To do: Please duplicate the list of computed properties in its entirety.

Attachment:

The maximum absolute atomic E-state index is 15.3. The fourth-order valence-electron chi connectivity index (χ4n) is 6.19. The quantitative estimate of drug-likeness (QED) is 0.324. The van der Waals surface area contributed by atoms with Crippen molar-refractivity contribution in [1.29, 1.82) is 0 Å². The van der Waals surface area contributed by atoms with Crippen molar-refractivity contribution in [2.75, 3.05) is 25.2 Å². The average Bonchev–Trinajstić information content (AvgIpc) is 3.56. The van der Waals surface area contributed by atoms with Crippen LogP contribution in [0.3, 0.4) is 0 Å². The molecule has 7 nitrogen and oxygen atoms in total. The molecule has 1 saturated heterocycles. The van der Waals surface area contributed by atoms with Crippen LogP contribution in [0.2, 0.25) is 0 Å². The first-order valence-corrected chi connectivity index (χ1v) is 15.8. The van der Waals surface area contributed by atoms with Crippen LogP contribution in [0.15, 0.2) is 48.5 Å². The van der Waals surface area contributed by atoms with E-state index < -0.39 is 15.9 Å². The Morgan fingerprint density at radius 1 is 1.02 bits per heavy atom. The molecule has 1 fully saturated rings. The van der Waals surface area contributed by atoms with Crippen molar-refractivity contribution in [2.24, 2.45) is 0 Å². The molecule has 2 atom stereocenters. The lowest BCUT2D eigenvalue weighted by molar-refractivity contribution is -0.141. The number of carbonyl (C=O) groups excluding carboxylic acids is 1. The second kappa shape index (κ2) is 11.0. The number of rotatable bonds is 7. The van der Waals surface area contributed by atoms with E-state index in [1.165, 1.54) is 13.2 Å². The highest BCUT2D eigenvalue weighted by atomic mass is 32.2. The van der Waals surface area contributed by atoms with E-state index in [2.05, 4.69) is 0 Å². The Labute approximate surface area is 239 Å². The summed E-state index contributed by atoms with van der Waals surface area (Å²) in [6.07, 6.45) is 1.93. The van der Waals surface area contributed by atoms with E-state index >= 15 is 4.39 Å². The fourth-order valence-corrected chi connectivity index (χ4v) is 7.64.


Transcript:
The maximum absolute atomic E-state index is 15.3. The fourth-order valence-electron chi connectivity index (χ4n) is 6.19. The quantitative estimate of drug-likeness (QED) is 0.324. The van der Waals surface area contributed by atoms with Crippen molar-refractivity contribution in [1.29, 1.82) is 0 Å². The van der Waals surface area contributed by atoms with Crippen molar-refractivity contribution in [2.75, 3.05) is 25.2 Å². The average Bonchev–Trinajstić information content (AvgIpc) is 3.56. The van der Waals surface area contributed by atoms with Crippen LogP contribution in [0.3, 0.4) is 0 Å². The molecule has 7 nitrogen and oxygen atoms in total. The molecule has 1 saturated heterocycles. The van der Waals surface area contributed by atoms with Crippen LogP contribution in [0.2, 0.25) is 0 Å². The first-order valence-corrected chi connectivity index (χ1v) is 15.8. The van der Waals surface area contributed by atoms with Crippen LogP contribution in [0.15, 0.2) is 48.5 Å². The van der Waals surface area contributed by atoms with E-state index < -0.39 is 15.9 Å². The Morgan fingerprint density at radius 1 is 1.02 bits per heavy atom. The molecule has 1 fully saturated rings. The van der Waals surface area contributed by atoms with Crippen molar-refractivity contribution in [2.24, 2.45) is 0 Å². The molecule has 2 atom stereocenters. The lowest BCUT2D eigenvalue weighted by molar-refractivity contribution is -0.141. The number of carbonyl (C=O) groups excluding carboxylic acids is 1. The second kappa shape index (κ2) is 11.0. The number of rotatable bonds is 7. The van der Waals surface area contributed by atoms with E-state index in [1.165, 1.54) is 13.2 Å². The highest BCUT2D eigenvalue weighted by atomic mass is 32.2. The van der Waals surface area contributed by atoms with E-state index in [2.05, 4.69) is 0 Å². The Labute approximate surface area is 239 Å². The summed E-state index contributed by atoms with van der Waals surface area (Å²) in [6.07, 6.45) is 1.93. The van der Waals surface area contributed by atoms with E-state index >= 15 is 4.39 Å². The fourth-order valence-corrected chi connectivity index (χ4v) is 7.64.